Feeds

Spitzer spies jets of matter around neutron star

Relatavistic, baby

Top three mobile application threats

Researchers at the University of Southampton have discovered a neutron star* that is producing jets of matter at its poles. Previously, it was thought that this behaviour was exclusive to black holes, specifically those in X-Ray binary systems.

An X-Ray binary system is one in which a collapsed star (a white dwarf, neutron star, or black hole) orbits a normal star so closely that its gravity pulls matter from the main star. This forms an accretion disk around the collapsed star, and as the material falls inwards, it emits X-rays - hence the name.

An impression of a black hole or neutron star X-ray binary system. Credit: Rob Hynes Louisiana State University

Black holes in these systems are known to produce relativistic jets of matter from their poles, which are very visible in the infrared spectrum.

Using the infrared Spitzer Space Telescope, the team spotted infrared jets coming from an x-ray binary system containing a neutron star, not a black hole. Physicists have long debated whether these jets are fuelled by a process unique to black holes, but this discovery makes it clear that whatever the process is, it must be at work in neutron stars as well.

Dr Thomas Maccarone, of the University of Southampton, says that by comparing the behaviour of the relativistic jets seen from neutron star X-Ray binaries and black hole X-Ray binaries, astronomers could learn more about the mechanism that produces them, and the effect the jets have on the black hole or neutron star.

"This discovery blazes the trail for future studies which should help reveal the nature of relativistic jets," he said. "[and help astronomers] to see whether these jets are extracting the black holes' rotational energy." ®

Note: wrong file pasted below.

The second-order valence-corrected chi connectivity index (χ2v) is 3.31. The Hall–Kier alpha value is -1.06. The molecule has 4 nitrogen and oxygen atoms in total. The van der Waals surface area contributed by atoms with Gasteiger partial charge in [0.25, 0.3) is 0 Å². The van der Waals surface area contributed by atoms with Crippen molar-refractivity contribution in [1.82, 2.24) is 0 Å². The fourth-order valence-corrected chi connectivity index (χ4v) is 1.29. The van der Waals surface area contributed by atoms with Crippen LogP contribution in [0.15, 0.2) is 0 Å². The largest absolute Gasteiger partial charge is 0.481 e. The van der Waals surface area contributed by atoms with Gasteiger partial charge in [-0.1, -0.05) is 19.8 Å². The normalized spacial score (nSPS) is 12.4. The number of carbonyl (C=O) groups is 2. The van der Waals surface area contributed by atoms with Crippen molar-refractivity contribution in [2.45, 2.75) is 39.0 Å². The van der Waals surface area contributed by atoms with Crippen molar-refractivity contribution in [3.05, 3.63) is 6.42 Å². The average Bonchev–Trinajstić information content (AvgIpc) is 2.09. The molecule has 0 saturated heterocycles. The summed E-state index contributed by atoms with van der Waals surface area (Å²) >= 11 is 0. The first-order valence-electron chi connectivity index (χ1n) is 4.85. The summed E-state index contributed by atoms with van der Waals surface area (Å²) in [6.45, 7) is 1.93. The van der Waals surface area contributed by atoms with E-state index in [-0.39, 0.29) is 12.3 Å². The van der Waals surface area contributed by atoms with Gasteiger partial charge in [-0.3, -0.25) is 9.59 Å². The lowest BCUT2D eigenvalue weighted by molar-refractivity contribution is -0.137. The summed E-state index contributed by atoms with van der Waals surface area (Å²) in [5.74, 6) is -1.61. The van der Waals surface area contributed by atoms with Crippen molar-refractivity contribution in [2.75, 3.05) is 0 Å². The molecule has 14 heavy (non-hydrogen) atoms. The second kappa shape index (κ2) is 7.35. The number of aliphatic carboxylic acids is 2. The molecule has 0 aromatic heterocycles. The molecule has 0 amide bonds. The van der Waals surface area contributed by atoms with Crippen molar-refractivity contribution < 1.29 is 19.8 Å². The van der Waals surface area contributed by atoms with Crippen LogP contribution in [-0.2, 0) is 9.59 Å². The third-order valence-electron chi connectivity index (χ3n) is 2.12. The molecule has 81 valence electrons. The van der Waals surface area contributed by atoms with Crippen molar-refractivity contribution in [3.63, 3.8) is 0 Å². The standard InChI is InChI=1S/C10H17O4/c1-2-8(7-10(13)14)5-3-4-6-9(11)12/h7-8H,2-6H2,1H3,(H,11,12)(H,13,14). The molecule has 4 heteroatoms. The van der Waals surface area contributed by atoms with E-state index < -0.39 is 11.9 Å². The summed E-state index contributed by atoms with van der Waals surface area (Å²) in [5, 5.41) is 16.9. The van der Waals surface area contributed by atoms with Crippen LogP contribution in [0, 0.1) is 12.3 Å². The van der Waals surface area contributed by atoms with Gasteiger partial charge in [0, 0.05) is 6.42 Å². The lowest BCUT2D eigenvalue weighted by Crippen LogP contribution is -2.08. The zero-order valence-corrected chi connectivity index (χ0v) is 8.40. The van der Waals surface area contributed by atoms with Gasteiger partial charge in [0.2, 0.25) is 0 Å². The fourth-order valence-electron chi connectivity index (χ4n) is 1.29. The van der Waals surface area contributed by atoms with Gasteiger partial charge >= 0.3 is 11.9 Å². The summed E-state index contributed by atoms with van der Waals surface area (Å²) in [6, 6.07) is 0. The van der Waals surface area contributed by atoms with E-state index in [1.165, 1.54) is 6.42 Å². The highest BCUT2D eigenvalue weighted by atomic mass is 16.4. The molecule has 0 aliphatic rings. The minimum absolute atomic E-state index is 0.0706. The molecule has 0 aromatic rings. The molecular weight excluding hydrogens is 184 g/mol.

*A neutron star is a collapsed star that was not quite massive enough to become a black hole. It is typically as massive as our sun, but the size of a city. Its gravity is intense enough to have collapsed all its matter into neutrons, making it as dense as an atomic nucleus.

3 Big data security analytics techniques

More from The Register

next story
KILLER SPONGES menacing California coastline
Surfers are safe, crustaceans less so
Opportunity selfie: Martian winds have given the spunky ol' rover a spring cleaning
Power levels up 70 per cent as the rover keeps on truckin'
Liftoff! SpaceX Falcon 9 lifts Dragon on third resupply mission to ISS
SpaceX snaps smartly into one-second launch window
KILLER ROBOTS, DNA TAMPERING and PEEPING CYBORGS: the future looks bright!
Americans optimistic about technology despite being afraid of EVERYTHING
Discovery time for 200m WONDER MATERIALS shaved from 4 MILLENNIA... to 4 years
Alloy, Alloy: Boffins in speed-classification breakthrough
R.I.P. LADEE: Probe smashes into lunar surface at 3,600mph
Swan dive signs off successful science mission
Elon Musk's LEAKY THRUSTER gas stalls Space Station supply run
Helium seeps from Falcon 9 first stage, delays new legs for NASA robonaut
prev story

Whitepapers

Securing web applications made simple and scalable
In this whitepaper learn how automated security testing can provide a simple and scalable way to protect your web applications.
3 Big data security analytics techniques
Applying these Big Data security analytics techniques can help you make your business safer by detecting attacks early, before significant damage is done.
The benefits of software based PBX
Why you should break free from your proprietary PBX and how to leverage your existing server hardware.
Top three mobile application threats
Learn about three of the top mobile application security threats facing businesses today and recommendations on how to mitigate the risk.
Combat fraud and increase customer satisfaction
Based on their experience using HP ArcSight Enterprise Security Manager for IT security operations, Finansbank moved to HP ArcSight ESM for fraud management.